Jewish Voice for Peace (1996 – present)

Jewish Voice for Peace (JVP) is a national, grassroots organization whose goal is a just and lasting peace for all the people of Israel and Palestine. JVP's mission statement declares: "JVP opposes anti-Jewish, anti-Muslim, and anti-Arab bigotry and oppression. JVP seeks an end to the Israeli occupation of the West Bank, Gaza Strip, and East Jerusalem; security and self-determination for Israelis and Palestinians; a just solution for Palestinian refugees based on principles established in international law; an end to violence against civilians; and peace and justice for all peoples of the Middle East."

JVP works towards these goals by supporting the Palestinian-led boycott, divestment and sanctions (BDS) movement, calling for American military aid to be withheld until Israel complies with international law and ends its human rights abuses against Palestinians, and supporting any solution that is consistent with the full rights of both Palestinians and Israeli Jews, be it one bi-national state, two states, or another solution.

Founded in 1996 by three UC Berkeley undergraduates, JVP has changed quite a bit over the years. It began as an all-volunteer grassroots peace group that supported a two-state solution. In 2002, members hired the first staff person in order to build a larger based that would one day be able to change US policies toward the Middle East.

JVP has long supported the use of economic pressure to bring about change in Israeli policy and had participated in BDS campaigns focused on companies that profit directly from the enforcement of the occupation. Not until in 2015, however, did JVP officially endorse the full Palestinian civil society call for BDS until Israel abides by international law. JVP believes that BDS is a meaningful alternative to passivity engendered by two decades of failed peace talks; that it is the most effective grassroots means for applying nonviolent pressure to change Israeli policies.

The national JVP organization is closely connected to a growing grassroots base. JVP has over 200,000 online supporters, over 60 chapters nation-wide, a youth wing, Rabbinic Council, Artist Council, Academic Advisory Council, and an Advisory Board comprised of leading U.S. intellectuals and artists.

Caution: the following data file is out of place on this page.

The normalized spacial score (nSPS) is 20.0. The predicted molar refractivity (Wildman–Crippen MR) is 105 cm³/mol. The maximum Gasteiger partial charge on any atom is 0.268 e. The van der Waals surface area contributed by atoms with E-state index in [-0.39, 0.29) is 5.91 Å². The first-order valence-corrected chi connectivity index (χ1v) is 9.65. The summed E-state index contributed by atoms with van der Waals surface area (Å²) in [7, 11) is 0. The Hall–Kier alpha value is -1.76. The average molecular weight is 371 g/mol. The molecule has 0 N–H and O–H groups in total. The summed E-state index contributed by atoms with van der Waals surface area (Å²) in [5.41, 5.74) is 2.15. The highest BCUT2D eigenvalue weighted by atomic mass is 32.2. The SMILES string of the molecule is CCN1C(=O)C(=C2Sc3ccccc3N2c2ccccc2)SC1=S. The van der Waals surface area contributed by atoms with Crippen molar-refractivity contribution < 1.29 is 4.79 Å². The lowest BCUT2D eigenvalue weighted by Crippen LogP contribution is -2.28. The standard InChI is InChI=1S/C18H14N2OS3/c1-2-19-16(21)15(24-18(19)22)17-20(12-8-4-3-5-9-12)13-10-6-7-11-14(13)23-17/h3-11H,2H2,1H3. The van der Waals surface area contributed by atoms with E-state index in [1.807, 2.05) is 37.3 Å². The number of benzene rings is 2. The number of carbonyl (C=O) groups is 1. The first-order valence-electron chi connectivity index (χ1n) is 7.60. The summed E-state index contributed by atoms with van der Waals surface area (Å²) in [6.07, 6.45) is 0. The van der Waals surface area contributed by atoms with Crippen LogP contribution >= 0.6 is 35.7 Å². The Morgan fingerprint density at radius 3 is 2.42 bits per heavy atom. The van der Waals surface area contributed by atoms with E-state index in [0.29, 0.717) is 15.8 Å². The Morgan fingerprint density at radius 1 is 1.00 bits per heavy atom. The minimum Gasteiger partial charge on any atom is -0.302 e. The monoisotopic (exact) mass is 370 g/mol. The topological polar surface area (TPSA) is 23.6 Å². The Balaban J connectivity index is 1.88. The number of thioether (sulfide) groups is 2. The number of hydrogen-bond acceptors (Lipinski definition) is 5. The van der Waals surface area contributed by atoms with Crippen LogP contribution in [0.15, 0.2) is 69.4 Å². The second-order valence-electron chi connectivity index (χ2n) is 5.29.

JVP's work, characterized by its rights-based approach, involves grassroots organizing, youth orientation, and savvy online communications. JVP is "a community for Jews and allies who are disaffected from the censoring of criticism of Israel in mainstream Jewish institutions, and want to take action to demand change in Israel/Palestine."

On campuses JVP supports student-led campaigns to divest their universities from Israel and supports faculty organizing for academic freedom. JVP prioritizes interfaith relationships. They work closely with Christian peace groups that advocate for divestment in their churches; they educate about and act to oppose Islamophobia in Jewish communities and elsewhere alongside Muslim allies. JVP helps to bring the voices and stories of Palestinian and Israeli activists struggling to resist occupation to a US, and increasingly global, audience through events and online communications.

In 2010, in response to Israeli artists seeking support in boycotting a theater in the Israeli settlement of Ariel, JVP circulated a statement signed by 150 theater and film professionals. This was the first time that such mainstream figures had come out in vocal opposition to Israeli settlements, which are illegal under international law and which constitute one of the main impediments to a lasting peace between Israelis and Palestinians.

At 2010 Jewish Federation of North America General Assembly in New Orleans, young Jewish Voice for Peace activists disrupted Prime Minister Netanyahu's speech. The activists stood up one at a time during Netanyahu's presentation, each stating that it is Israel's oppressive actions, and not the BDS movement, that delegitimize the Jewish state.

JVP ran a successful national divestment campaign that encouraged the largest pension fund manager TIAA-CREF to remove five companies (Caterpillar, Elbit, Veoila, Motorola, and Northrop Grumman) that it claims are complicit in Israeli human rights violations from its socially-responsible investment fund.

Increasingly, JVP is becoming involved in working for change at the Congressional level and in Washington more broadly. They supported the passage of the Iran nuclear deal in 2014, contributing more than 20% of the Win Without War coalitions total of letters and emails to Congress, as well as visits with 47 district offices and 50 offices on the hill, thousands of phone calls, and participated in over 25 vigils, protests and town-hall events. When Prime Minister Netanyahu spoke against the Iran deal in a controversial address in March 2015, JVP initiated a petition and a media campaign calling on Congressional representatives to skip his speech, which nearly 60 of them did.

JVP was the only major Jewish organization to oppose the 2014 Israel--Gaza conflict. The group grew significantly during and right after that war.